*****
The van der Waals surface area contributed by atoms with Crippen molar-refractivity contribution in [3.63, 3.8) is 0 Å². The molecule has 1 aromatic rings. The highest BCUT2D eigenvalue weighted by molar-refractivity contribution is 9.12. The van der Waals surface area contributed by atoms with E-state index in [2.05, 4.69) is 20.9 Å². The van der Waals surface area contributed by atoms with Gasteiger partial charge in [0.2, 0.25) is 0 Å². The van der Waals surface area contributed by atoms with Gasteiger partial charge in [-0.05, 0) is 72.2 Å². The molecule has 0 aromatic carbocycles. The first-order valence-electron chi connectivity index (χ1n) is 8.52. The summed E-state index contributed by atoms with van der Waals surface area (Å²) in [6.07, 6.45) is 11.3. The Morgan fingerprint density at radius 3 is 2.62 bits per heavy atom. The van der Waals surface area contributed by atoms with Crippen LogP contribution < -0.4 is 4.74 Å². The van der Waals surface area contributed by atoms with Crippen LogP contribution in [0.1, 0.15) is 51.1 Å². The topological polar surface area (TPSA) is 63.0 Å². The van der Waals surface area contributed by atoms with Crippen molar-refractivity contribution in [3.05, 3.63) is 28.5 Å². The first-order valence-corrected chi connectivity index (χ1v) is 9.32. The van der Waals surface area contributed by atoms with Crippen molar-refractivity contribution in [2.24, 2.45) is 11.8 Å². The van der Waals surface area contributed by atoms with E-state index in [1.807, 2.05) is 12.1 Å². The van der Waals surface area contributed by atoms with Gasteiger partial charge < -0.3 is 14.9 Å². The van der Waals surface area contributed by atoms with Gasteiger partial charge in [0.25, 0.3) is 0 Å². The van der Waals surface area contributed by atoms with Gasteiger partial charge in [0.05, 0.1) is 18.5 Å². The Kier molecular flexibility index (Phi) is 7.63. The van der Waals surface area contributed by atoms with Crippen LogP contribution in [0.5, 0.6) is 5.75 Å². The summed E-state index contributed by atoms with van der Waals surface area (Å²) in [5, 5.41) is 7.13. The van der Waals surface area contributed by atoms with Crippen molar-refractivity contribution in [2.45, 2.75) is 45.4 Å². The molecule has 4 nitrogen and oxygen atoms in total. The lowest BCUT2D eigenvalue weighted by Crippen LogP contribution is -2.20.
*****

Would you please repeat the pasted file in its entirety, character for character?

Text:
The van der Waals surface area contributed by atoms with Crippen molar-refractivity contribution in [3.63, 3.8) is 0 Å². The molecule has 1 aromatic rings. The highest BCUT2D eigenvalue weighted by molar-refractivity contribution is 9.12. The van der Waals surface area contributed by atoms with E-state index in [2.05, 4.69) is 20.9 Å². The van der Waals surface area contributed by atoms with Gasteiger partial charge in [0.2, 0.25) is 0 Å². The van der Waals surface area contributed by atoms with Gasteiger partial charge in [-0.05, 0) is 72.2 Å². The molecule has 0 aromatic carbocycles. The first-order valence-electron chi connectivity index (χ1n) is 8.52. The summed E-state index contributed by atoms with van der Waals surface area (Å²) in [6.07, 6.45) is 11.3. The Morgan fingerprint density at radius 3 is 2.62 bits per heavy atom. The van der Waals surface area contributed by atoms with Crippen LogP contribution < -0.4 is 4.74 Å². The van der Waals surface area contributed by atoms with Crippen LogP contribution in [0.1, 0.15) is 51.1 Å². The topological polar surface area (TPSA) is 63.0 Å². The van der Waals surface area contributed by atoms with Crippen molar-refractivity contribution in [3.05, 3.63) is 28.5 Å². The first-order valence-corrected chi connectivity index (χ1v) is 9.32. The van der Waals surface area contributed by atoms with Crippen molar-refractivity contribution in [2.24, 2.45) is 11.8 Å². The van der Waals surface area contributed by atoms with E-state index in [1.807, 2.05) is 12.1 Å². The van der Waals surface area contributed by atoms with Gasteiger partial charge < -0.3 is 14.9 Å². The van der Waals surface area contributed by atoms with Gasteiger partial charge in [0.25, 0.3) is 0 Å². The van der Waals surface area contributed by atoms with Gasteiger partial charge in [0.05, 0.1) is 18.5 Å². The Kier molecular flexibility index (Phi) is 7.63. The van der Waals surface area contributed by atoms with Crippen LogP contribution in [0.5, 0.6) is 5.75 Å². The summed E-state index contributed by atoms with van der Waals surface area (Å²) in [5, 5.41) is 7.13. The van der Waals surface area contributed by atoms with Crippen molar-refractivity contribution in [2.45, 2.75) is 45.4 Å². The molecule has 4 nitrogen and oxygen atoms in total. The lowest BCUT2D eigenvalue weighted by Crippen LogP contribution is -2.20.